The Diligent Audience Member/Owner

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Esther Jones | Forum Activity | Posted: Thu, Jun 23 2011 12:54 PM

So...I asked my pastor this question, and was curious also to get a broader perspective: for those of you who preach and teach:

If you have/had an audience member who owned Logos 4, what would you want them to do with what they learned from your sermon/study 1) before they arrived to hear you and 2) after they get back home to their computer?

How can a lay person make the most of what God is teaching them through their church leaders using Logos 4?

 

Esther

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Rich DeRuiter | Forum Activity | Replied: Thu, Jun 23 2011 1:47 PM

Esther Jones:

So...I asked my pastor this question, and was curious also to get a broader perspective: for those of you who preach and teach:

If you have/had an audience member who owned Logos 4, what would you want them to do with what they learned from your sermon/study 1) before they arrived to hear you and 2) after they get back home to their computer?

How can a lay person make the most of what God is teaching them through their church leaders using Logos 4?

 

Esther

What a great question! While some teachers might find it intimidating, I would love for a member to study a text, in depth before the Bible study or even the sermon. However, while I would welcome one-on-one discussion of some points of study, it would be impolite to have an argument with the teacher over some point, with the rest of the class just listening. Sometimes the differences on subtle points can make big differences. It's possible that you know something the teacher doesn't. It's also possible that the teacher considered your point and rejected it for some subtle point of grammar or interpretation. Again, it would be impolite to the rest of the class for the two of you to debate that point with the rest unaware of the issues.

After the study, it would be valuable to go and study in depth as well. And then to ask a follow up question or two (by phone, email, or in person - depending on what is most appropriate for your situation.

As for methods for a Bible study, I think there's no substitute for original language work, either via the reverse interlinears (for those without much facility in the languages), or by working through the passage in Greek and/or Hebrew (or Aramaic). From there a wide range of commentaries and Bible Encyclopedias can help expose issues you might not have noticed. Generally, I would suggest that on any controversial point, if you haven't read at least two dissenting views and can understand them, you haven't done enough work. Going deeper into a study means exploring things a bit, including those things with which you disagree, and then being able to offer a reasonable explanation of why you disagree with one perspective and agree with another.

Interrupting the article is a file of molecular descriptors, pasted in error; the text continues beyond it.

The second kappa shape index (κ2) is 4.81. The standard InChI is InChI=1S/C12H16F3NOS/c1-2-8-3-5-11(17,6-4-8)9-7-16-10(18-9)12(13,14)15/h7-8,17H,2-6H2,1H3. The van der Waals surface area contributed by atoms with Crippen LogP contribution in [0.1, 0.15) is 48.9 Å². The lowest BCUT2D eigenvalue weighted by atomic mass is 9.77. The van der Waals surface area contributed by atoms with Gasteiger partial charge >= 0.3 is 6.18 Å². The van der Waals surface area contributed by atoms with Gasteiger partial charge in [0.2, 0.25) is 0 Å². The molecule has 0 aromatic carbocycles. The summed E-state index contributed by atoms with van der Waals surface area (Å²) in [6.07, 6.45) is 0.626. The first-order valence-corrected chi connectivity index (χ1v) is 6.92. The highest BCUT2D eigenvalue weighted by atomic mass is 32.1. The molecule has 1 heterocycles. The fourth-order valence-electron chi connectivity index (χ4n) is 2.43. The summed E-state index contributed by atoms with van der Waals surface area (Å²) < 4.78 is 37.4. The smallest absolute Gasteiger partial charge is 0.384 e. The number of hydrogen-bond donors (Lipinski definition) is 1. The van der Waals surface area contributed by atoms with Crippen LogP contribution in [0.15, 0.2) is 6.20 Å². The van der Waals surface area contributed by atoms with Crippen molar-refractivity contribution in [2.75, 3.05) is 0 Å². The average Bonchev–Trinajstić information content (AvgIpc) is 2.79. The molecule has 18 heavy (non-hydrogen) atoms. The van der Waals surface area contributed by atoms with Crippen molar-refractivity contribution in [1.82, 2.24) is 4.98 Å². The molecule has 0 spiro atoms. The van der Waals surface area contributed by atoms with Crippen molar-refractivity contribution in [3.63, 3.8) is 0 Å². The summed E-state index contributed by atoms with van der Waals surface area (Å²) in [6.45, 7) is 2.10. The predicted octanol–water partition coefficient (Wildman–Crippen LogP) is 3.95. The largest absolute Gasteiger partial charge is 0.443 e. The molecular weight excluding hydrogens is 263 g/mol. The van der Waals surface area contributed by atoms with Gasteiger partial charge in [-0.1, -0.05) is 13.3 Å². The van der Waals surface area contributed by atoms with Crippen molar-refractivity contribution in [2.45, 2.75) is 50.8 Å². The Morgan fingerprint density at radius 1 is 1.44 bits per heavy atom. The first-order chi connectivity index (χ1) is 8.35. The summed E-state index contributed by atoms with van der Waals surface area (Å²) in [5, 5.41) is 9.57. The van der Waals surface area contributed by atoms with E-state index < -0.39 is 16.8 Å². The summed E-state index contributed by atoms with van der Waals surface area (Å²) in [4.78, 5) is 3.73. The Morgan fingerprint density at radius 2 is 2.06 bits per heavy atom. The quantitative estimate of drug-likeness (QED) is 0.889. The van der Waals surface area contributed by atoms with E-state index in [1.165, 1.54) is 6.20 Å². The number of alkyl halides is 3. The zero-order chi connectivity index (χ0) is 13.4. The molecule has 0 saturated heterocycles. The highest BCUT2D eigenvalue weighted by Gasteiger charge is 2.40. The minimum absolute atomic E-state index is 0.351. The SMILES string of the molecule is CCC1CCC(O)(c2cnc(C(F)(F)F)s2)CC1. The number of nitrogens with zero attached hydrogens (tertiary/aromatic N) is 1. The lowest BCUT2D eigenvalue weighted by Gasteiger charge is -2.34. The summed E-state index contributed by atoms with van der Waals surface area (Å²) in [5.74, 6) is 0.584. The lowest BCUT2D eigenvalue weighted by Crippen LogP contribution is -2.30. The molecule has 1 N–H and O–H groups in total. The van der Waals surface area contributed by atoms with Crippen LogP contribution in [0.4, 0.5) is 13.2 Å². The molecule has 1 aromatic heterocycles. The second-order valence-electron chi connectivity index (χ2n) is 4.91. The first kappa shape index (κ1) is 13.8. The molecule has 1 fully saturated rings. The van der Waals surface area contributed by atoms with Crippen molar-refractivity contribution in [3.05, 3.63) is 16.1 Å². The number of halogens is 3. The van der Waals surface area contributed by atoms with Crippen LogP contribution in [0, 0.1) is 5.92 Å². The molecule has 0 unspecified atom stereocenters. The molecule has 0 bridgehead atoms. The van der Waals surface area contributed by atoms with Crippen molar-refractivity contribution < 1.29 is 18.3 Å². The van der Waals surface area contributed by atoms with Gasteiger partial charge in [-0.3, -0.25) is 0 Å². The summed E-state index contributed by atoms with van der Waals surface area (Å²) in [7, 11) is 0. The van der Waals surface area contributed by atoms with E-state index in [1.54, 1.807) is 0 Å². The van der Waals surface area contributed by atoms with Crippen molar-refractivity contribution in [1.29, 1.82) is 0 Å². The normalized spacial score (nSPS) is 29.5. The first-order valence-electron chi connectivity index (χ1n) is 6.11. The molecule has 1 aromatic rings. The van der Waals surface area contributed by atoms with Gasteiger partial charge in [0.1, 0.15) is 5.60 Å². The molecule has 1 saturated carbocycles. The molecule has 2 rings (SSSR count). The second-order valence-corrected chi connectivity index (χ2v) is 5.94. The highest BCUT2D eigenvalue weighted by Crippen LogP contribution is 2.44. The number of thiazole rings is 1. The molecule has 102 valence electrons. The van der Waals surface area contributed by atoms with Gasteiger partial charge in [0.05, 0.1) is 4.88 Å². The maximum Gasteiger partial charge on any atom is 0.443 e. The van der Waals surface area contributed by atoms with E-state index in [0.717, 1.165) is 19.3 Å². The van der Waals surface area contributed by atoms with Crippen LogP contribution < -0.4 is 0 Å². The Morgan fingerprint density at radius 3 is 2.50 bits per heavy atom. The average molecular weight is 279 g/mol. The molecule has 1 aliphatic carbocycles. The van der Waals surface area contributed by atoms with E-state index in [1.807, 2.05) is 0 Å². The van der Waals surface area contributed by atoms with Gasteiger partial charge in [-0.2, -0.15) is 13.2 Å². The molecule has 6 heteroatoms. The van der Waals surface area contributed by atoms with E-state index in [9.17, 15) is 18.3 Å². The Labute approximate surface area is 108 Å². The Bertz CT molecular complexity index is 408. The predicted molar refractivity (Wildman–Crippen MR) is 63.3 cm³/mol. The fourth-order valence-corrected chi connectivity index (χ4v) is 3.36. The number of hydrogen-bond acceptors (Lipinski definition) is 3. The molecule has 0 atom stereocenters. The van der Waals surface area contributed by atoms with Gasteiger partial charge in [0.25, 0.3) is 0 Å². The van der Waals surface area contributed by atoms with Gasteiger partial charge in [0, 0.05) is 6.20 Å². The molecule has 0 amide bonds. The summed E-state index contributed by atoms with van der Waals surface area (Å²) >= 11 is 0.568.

As for methods for topical studies, those are a lot more tricky, require a much broader understanding of Scripture and theology, and are (for those reasons) much harder to explore with any depth in an afternoon. I don't like leading these kinds of studies (preferring Bible studies instead). So, maybe someone with more experience can pipe in here.

 Help links: WIKI;  Logos 6 FAQ. (Phil. 2:14, NIV)

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TCBlack | Forum Activity | Replied: Thu, Jun 23 2011 1:53 PM

Great question!

At the moment I encourage people to study what I've just preached on - Many Sundays I "assign" a little extra reading and study during my sermon.  Not everyone takes me up on it, but many do and the comments on Sunday night will bear that out from time to time.  Other times I'll have someone approach me Sunday morning and say, "Last Sunday when you told me to read X, I did and ended up studying out the principle of Y in that passage - thanks pastor."

I generally wouldn't want them necessarily studying the passage before I preach on it - for no other reason than that I like to hope that I'm framing a week of discussion and learning for them when I preach. 

 

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Esther Jones | Forum Activity | Replied: Thu, Jun 23 2011 2:53 PM